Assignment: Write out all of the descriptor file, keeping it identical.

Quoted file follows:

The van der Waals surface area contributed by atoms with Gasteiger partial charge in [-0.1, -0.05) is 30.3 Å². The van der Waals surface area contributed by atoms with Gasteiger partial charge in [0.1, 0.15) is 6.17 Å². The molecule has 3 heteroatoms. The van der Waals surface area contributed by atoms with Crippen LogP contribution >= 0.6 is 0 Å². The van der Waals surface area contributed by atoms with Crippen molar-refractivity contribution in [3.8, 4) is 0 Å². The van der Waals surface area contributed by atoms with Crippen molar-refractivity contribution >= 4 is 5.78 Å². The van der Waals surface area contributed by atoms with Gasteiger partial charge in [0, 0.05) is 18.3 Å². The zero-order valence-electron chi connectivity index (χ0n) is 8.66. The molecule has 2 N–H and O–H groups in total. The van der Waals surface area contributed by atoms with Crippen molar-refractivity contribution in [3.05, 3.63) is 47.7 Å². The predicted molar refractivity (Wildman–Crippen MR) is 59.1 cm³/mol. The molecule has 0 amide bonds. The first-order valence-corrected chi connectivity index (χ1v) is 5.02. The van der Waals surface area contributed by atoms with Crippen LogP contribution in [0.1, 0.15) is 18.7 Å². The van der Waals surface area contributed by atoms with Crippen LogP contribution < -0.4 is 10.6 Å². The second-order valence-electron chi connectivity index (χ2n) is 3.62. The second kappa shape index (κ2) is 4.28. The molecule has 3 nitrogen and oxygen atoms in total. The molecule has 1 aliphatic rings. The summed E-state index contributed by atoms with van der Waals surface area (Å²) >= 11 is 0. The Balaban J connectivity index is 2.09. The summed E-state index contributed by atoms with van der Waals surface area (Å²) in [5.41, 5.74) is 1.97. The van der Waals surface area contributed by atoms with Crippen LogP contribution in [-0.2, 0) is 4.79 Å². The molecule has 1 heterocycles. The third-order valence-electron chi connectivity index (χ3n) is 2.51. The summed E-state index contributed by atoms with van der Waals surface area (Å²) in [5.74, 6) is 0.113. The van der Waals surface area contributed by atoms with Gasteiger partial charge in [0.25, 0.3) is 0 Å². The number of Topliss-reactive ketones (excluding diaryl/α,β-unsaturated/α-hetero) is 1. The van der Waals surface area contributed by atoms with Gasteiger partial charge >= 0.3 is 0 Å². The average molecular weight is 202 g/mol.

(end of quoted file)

The van der Waals surface area contributed by atoms with Gasteiger partial charge in [-0.1, -0.05) is 30.3 Å². The van der Waals surface area contributed by atoms with Gasteiger partial charge in [0.1, 0.15) is 6.17 Å². The molecule has 3 heteroatoms. The van der Waals surface area contributed by atoms with Crippen LogP contribution >= 0.6 is 0 Å². The van der Waals surface area contributed by atoms with Crippen molar-refractivity contribution in [3.8, 4) is 0 Å². The van der Waals surface area contributed by atoms with Crippen molar-refractivity contribution >= 4 is 5.78 Å². The van der Waals surface area contributed by atoms with Gasteiger partial charge in [0, 0.05) is 18.3 Å². The zero-order valence-electron chi connectivity index (χ0n) is 8.66. The molecule has 2 N–H and O–H groups in total. The van der Waals surface area contributed by atoms with Crippen molar-refractivity contribution in [3.05, 3.63) is 47.7 Å². The predicted molar refractivity (Wildman–Crippen MR) is 59.1 cm³/mol. The molecule has 0 amide bonds. The first-order valence-corrected chi connectivity index (χ1v) is 5.02. The van der Waals surface area contributed by atoms with Crippen LogP contribution in [0.1, 0.15) is 18.7 Å². The van der Waals surface area contributed by atoms with Crippen LogP contribution < -0.4 is 10.6 Å². The second-order valence-electron chi connectivity index (χ2n) is 3.62. The second kappa shape index (κ2) is 4.28. The molecule has 3 nitrogen and oxygen atoms in total. The molecule has 1 aliphatic rings. The summed E-state index contributed by atoms with van der Waals surface area (Å²) >= 11 is 0. The Balaban J connectivity index is 2.09. The summed E-state index contributed by atoms with van der Waals surface area (Å²) in [5.41, 5.74) is 1.97. The van der Waals surface area contributed by atoms with Crippen LogP contribution in [-0.2, 0) is 4.79 Å². The molecule has 1 heterocycles. The third-order valence-electron chi connectivity index (χ3n) is 2.51. The summed E-state index contributed by atoms with van der Waals surface area (Å²) in [5.74, 6) is 0.113. The van der Waals surface area contributed by atoms with Gasteiger partial charge in [0.25, 0.3) is 0 Å². The number of Topliss-reactive ketones (excluding diaryl/α,β-unsaturated/α-hetero) is 1. The van der Waals surface area contributed by atoms with Gasteiger partial charge >= 0.3 is 0 Å². The average molecular weight is 202 g/mol.